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Only 0.7 percent of federal transportation funds are spent on improving pedestrian facilities.

The Feng Shui of the Secretary of State

TC O'Rourke shared this story the other day on a list serve.  I thought it would be great to share it with our blog readers (with thanks to TC for allowing us to reprint).

Yesterday, I renewed my drivers license.  It had expired in Nov. 2006 and I'd probably not driven in the 6 months proceeding, so I'm gonna claim 3 full years without having been behind the wheel.  Not a bad run.

During my visit there was the obligatory wait in the wrong line.  There were text-messaging employees of marginal intelligence. (One asked for my license, then told me she couldn't accept it, because it was expired.)  The Feng Shui of the place was all jived up; at one point I wandered into a break room.

But these annoyances did not compare to the road test.

Upon climbing into the vehicle, my tester immediately began to poke at the dash, trying activate the air-conditioning.  When it was running full blast, I attempted to close the windows and she cried out as if I were sealing her tomb.  STOP!! she yelled.  I need to hear the sirens.  I briefly imagined the test was to include eluding the police.

My tester had all the patience of a 6 year old.  The speed limit here is 30 not 20 she snapped at one point.  Since it wasn't posted, I'd decided to play it safe;  regardless, I don't recall any minimum and, not to toot my own car-horn, I have recently been tested on road laws.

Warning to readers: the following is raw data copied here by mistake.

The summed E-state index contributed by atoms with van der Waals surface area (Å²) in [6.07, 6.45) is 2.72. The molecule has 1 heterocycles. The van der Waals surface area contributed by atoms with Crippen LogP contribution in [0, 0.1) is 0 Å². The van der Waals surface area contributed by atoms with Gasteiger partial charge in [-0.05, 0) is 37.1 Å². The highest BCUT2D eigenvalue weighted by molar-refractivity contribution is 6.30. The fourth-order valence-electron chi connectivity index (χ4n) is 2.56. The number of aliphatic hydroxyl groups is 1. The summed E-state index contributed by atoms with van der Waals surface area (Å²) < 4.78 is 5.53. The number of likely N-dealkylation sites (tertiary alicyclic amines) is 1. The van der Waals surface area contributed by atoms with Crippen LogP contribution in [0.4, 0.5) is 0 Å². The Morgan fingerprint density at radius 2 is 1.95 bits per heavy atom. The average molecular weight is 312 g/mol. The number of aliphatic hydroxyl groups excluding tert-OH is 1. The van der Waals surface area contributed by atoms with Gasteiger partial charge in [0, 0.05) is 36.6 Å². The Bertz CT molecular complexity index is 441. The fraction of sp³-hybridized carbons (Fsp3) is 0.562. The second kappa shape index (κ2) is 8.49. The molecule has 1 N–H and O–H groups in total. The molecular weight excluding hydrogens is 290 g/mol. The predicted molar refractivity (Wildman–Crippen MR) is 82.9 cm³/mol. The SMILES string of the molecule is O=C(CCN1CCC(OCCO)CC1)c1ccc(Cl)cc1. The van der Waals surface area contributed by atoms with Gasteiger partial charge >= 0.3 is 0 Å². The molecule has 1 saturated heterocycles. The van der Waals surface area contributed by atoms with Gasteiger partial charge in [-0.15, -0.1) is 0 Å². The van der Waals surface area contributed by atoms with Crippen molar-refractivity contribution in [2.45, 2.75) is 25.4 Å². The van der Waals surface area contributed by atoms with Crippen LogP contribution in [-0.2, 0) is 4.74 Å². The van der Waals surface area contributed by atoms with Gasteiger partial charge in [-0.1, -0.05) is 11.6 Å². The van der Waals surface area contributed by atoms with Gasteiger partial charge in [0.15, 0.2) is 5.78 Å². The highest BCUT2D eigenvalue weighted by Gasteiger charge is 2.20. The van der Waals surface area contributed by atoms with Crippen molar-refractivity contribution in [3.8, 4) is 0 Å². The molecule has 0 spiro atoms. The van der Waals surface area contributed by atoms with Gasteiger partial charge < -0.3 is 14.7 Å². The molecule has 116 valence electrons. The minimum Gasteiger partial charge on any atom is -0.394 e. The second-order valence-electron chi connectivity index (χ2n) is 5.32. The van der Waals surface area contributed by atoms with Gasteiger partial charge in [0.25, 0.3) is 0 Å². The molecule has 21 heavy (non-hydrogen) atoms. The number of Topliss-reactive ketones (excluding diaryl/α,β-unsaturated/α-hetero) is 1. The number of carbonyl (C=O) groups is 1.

Now pull up my tester barked at each intersection, before we'd even come to a stop.  I began to wonder if her orders were code for Look: I don't care if you come to a complete and full stop behind the stop bar, let's just get this over– Jeopardy is on.  But then I envisioned it all as some sort of trap.  Do you think you can break the law just because your passenger says so? she'd say, failing me.  It would be devious, but I wasn't taking any chances.

Finally, as we approached the facility on Elston I stopped behind a left turning pickup, at which point she let our a loud, frustrated sigh.  We sat a few seconds and she began to fidget.  Uh-ho I thought, suddenly realizing why each oncoming car had a little orange flag.

You can go around she said pointing to the *bike lane*.

This statement was made without her usual curtness, almost softly, under her breath.  Yeah, she knew.

I began to sweat.  I don't think…  I literally bit my tongue.  My mind raced generating replies that would send the conversation on a downward spiral. 

I wasn't going to lecture her on the law.  I wasn't going to say I didn't mind the delay. 

And I sure as hell wasn't going to drive in the fucking bike lane during my road test.

She knew and I knew and then she knew I knew.  It was only a matter of time before she knew I knew she knew and each further knowing would get uglier.

I think… but no other words followed.  Time stood still.  I cocked my head an pointed in the general direction of the bike lane.  I had nothing.

Then, by some miracle, the last of the mourners passed and the pickup completed his turn. 

I took my right foot off the brake pedal and applied it to the gas pedal, hands at 10 and 2.  She resumed her impatient cattiness as I piloted the vehicle through carefully arranged cones in the parking lot.  I don't look bad in the photo.

Good grief, it's no wonder motorists don't respect bike lanes.

T.C.